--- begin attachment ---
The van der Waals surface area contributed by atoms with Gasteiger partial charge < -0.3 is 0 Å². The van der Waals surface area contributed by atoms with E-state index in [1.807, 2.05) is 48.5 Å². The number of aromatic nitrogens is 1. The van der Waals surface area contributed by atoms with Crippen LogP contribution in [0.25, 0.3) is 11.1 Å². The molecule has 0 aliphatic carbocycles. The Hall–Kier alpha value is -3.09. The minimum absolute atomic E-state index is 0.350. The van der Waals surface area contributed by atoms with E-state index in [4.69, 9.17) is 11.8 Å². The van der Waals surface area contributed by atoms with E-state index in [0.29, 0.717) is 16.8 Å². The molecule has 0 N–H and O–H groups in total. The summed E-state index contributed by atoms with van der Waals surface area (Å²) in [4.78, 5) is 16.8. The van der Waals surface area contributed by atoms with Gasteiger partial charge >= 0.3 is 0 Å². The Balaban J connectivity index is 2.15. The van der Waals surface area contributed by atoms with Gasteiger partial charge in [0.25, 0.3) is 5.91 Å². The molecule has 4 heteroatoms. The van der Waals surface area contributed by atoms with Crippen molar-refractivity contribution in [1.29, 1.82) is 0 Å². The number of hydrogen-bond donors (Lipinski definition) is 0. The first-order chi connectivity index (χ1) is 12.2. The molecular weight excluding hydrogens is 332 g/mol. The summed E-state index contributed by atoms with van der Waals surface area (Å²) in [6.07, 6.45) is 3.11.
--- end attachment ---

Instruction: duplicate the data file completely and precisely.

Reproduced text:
The van der Waals surface area contributed by atoms with Gasteiger partial charge < -0.3 is 0 Å². The van der Waals surface area contributed by atoms with E-state index in [1.807, 2.05) is 48.5 Å². The number of aromatic nitrogens is 1. The van der Waals surface area contributed by atoms with Crippen LogP contribution in [0.25, 0.3) is 11.1 Å². The molecule has 0 aliphatic carbocycles. The Hall–Kier alpha value is -3.09. The minimum absolute atomic E-state index is 0.350. The van der Waals surface area contributed by atoms with E-state index in [4.69, 9.17) is 11.8 Å². The van der Waals surface area contributed by atoms with E-state index in [0.29, 0.717) is 16.8 Å². The molecule has 0 N–H and O–H groups in total. The summed E-state index contributed by atoms with van der Waals surface area (Å²) in [4.78, 5) is 16.8. The van der Waals surface area contributed by atoms with Gasteiger partial charge >= 0.3 is 0 Å². The Balaban J connectivity index is 2.15. The van der Waals surface area contributed by atoms with Gasteiger partial charge in [0.25, 0.3) is 5.91 Å². The molecule has 4 heteroatoms. The van der Waals surface area contributed by atoms with Crippen molar-refractivity contribution in [1.29, 1.82) is 0 Å². The number of hydrogen-bond donors (Lipinski definition) is 0. The first-order chi connectivity index (χ1) is 12.2. The molecular weight excluding hydrogens is 332 g/mol. The summed E-state index contributed by atoms with van der Waals surface area (Å²) in [6.07, 6.45) is 3.11.